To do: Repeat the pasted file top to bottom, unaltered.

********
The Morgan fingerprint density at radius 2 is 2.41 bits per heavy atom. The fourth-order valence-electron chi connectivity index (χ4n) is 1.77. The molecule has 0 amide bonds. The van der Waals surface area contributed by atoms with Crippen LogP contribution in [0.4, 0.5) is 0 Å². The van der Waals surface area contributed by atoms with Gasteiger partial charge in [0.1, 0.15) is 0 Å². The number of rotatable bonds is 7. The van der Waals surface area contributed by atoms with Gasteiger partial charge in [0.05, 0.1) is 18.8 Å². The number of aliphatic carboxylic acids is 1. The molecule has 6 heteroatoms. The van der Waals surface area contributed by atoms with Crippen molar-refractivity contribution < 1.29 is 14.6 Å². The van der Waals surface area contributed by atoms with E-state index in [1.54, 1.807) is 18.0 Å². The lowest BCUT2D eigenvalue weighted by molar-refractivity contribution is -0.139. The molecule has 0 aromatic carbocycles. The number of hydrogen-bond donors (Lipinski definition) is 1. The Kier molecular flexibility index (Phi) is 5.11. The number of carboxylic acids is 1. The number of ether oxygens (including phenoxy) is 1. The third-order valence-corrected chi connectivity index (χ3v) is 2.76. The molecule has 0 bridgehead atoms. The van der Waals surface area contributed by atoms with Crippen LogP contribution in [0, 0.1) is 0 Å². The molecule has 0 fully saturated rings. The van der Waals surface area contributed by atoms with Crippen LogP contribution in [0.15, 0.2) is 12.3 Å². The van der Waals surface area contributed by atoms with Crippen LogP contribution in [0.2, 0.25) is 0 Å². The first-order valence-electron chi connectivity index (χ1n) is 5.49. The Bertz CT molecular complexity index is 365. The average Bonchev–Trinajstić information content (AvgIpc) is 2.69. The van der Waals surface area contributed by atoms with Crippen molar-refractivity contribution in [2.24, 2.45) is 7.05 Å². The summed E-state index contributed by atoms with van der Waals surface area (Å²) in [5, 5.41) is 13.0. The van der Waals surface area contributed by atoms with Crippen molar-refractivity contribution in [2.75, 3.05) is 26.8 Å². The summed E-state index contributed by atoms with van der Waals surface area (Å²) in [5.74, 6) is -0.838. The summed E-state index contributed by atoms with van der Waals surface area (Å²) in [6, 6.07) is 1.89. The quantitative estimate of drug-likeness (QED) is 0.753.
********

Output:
The Morgan fingerprint density at radius 2 is 2.41 bits per heavy atom. The fourth-order valence-electron chi connectivity index (χ4n) is 1.77. The molecule has 0 amide bonds. The van der Waals surface area contributed by atoms with Crippen LogP contribution in [0.4, 0.5) is 0 Å². The van der Waals surface area contributed by atoms with Gasteiger partial charge in [0.1, 0.15) is 0 Å². The number of rotatable bonds is 7. The van der Waals surface area contributed by atoms with Gasteiger partial charge in [0.05, 0.1) is 18.8 Å². The number of aliphatic carboxylic acids is 1. The molecule has 6 heteroatoms. The van der Waals surface area contributed by atoms with Crippen molar-refractivity contribution < 1.29 is 14.6 Å². The van der Waals surface area contributed by atoms with E-state index in [1.54, 1.807) is 18.0 Å². The lowest BCUT2D eigenvalue weighted by molar-refractivity contribution is -0.139. The molecule has 0 aromatic carbocycles. The number of hydrogen-bond donors (Lipinski definition) is 1. The Kier molecular flexibility index (Phi) is 5.11. The number of carboxylic acids is 1. The number of ether oxygens (including phenoxy) is 1. The third-order valence-corrected chi connectivity index (χ3v) is 2.76. The molecule has 0 bridgehead atoms. The van der Waals surface area contributed by atoms with Crippen LogP contribution in [0, 0.1) is 0 Å². The molecule has 0 fully saturated rings. The van der Waals surface area contributed by atoms with Crippen LogP contribution in [0.15, 0.2) is 12.3 Å². The van der Waals surface area contributed by atoms with Crippen LogP contribution in [0.2, 0.25) is 0 Å². The first-order valence-electron chi connectivity index (χ1n) is 5.49. The Bertz CT molecular complexity index is 365. The average Bonchev–Trinajstić information content (AvgIpc) is 2.69. The van der Waals surface area contributed by atoms with Crippen molar-refractivity contribution in [2.24, 2.45) is 7.05 Å². The summed E-state index contributed by atoms with van der Waals surface area (Å²) in [5, 5.41) is 13.0. The van der Waals surface area contributed by atoms with Crippen molar-refractivity contribution in [2.75, 3.05) is 26.8 Å². The summed E-state index contributed by atoms with van der Waals surface area (Å²) in [5.74, 6) is -0.838. The summed E-state index contributed by atoms with van der Waals surface area (Å²) in [6, 6.07) is 1.89. The quantitative estimate of drug-likeness (QED) is 0.753.